Tag Archives: feedback

How To Understand Feedback And Use It Effectively

Executive coach and author Marshall Goldsmith wrote, “Feedback is a gift that only other can give.”  If that is so, why do so many people have trouble giving and receiving feedback?
Power is the culprit for much of the trouble we have giving and receiving feedback. When we give feedback we may really be trying to control people. Our resistance to receiving feedback is possibly a resistance to change. 

It can be very useful to clarify the reason for giving feedback before doling it out.  Here are five different types of feedback and suggestions for each. 

Evaluation Feedback: Evaluation Feedback is the most common that you will find in the workplace.It’s also the least helpful. The timeframe at which evaluation feedback comes is always at the end. The end of the performance year. After a week-long class is over. The end of a project.  True, we all need to be willing to rate ourselves, and the evaluation feedback will improve our performance next time.  But why not give and get feedback when we can learn from it real time?

Real-Time Performance Feedback: This type of feedback is usually given by someone whose success depends on you; for example your boss.  While it may be couched as an observation or something for you to think about, when someone shares performance feedback, they intend for you to change your behavior.

It is helpful to get clarifying information when you think that you are receiving performance feedback.  Try asking, “what exactly would you like me to stop or start doing?” Once you’ve gotten the feedback, make the change!

Fine-Tuning: Fine-tuning feedback generally comes from people who are satisfied with the overall job you are doing, but see some areas you could tweak to get even better. One of the best examples of fine-tuning feedback I ever received was from a course participant.  She told me she enjoyed my course and then asked if she could share some feedback.  She shared that when I nodded my head while listening to people in the audience, it made her feel as though I was rushing.  WOW!  This blew me away because I had no idea that my behavior was having this negative impact.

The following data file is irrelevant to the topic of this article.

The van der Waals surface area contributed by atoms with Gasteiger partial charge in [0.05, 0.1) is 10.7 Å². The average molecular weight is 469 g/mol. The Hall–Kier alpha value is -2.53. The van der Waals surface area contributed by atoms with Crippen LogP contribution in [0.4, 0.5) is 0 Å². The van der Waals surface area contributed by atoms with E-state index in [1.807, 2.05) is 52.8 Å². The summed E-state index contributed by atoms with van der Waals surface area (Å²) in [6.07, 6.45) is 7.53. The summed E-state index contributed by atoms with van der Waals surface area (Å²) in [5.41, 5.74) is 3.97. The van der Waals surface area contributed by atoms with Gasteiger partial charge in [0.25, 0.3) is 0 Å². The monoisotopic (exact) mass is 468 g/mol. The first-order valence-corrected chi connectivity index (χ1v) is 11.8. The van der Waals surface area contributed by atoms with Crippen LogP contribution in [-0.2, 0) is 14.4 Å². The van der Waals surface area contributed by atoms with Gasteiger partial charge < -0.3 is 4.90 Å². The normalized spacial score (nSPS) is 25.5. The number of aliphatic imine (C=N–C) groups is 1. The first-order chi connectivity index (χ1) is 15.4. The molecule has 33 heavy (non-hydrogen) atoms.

The key to giving fine-tuning feedback is to share the impact a behavior has on you or others.  The giver is not necessarily trying to control or change you. The person receiving the feedback has the chance to decide whether to change or not change, the person giving the feedback is merely sharing how they are impacted.

Feed-Forward: Goldsmith came up with this one years ago. It means giving someone suggestions in advance about how to behave rather than waiting for them to fail and beating them up afterward. For example, my husband had a presentation to give to the executive leadership committee at work, which was the first time he ever did anything like that.  His boss gave him great feed-forward about how to dress, when to speak, how much detail to go into, etc.

Slap Upside the Head: Two years ago, a colleague who is also a great friend sat me down and said, “You are making yourself and others miserable.  What’s going on?”

Only very good friends can give slap upside the head feedback.  It involves personal feedback that people share out of concern and caring. In his book, Who’s Got Your Back, Keith Ferrazzi gives some great examples of this feedback along with the assertion that we all desperately need people in our lives who care enough to give it.

A person giving slap upside the head feedback isn’t giving it with the intent of controlling you or even to change you because it matters to the person giving the feedback. The feedback is given because they understand your personal goals and see how your behavior is keeping you from reaching those goals.
If you are giving feedback:  think through what you want to achieve and give feedback that is appropriate.Remember that if you are not in a position of authority, evaluation feedback is not appropriate.  You can lead a horse to water . . .

Feedback Receivers: We all suffer from a lack of self-awareness at times and feedback is the only way we can learn what our blind spots are.   Even if you ultimately disagree with the feedback, accept it as a gift from the person giving it. If it’s evaluation or performance feedback, you have a chance to change in order to do better in the eyes of others.  If it’s fine-tuning or slap upside the head feedback, you have the choice to change or not.

Wendy Mack is a consultant, speaker, and change catalyst who specializes in helping leaders mobilize energy for change, For more articles and resources on leading and communicating change visit: www.WendyMack.com.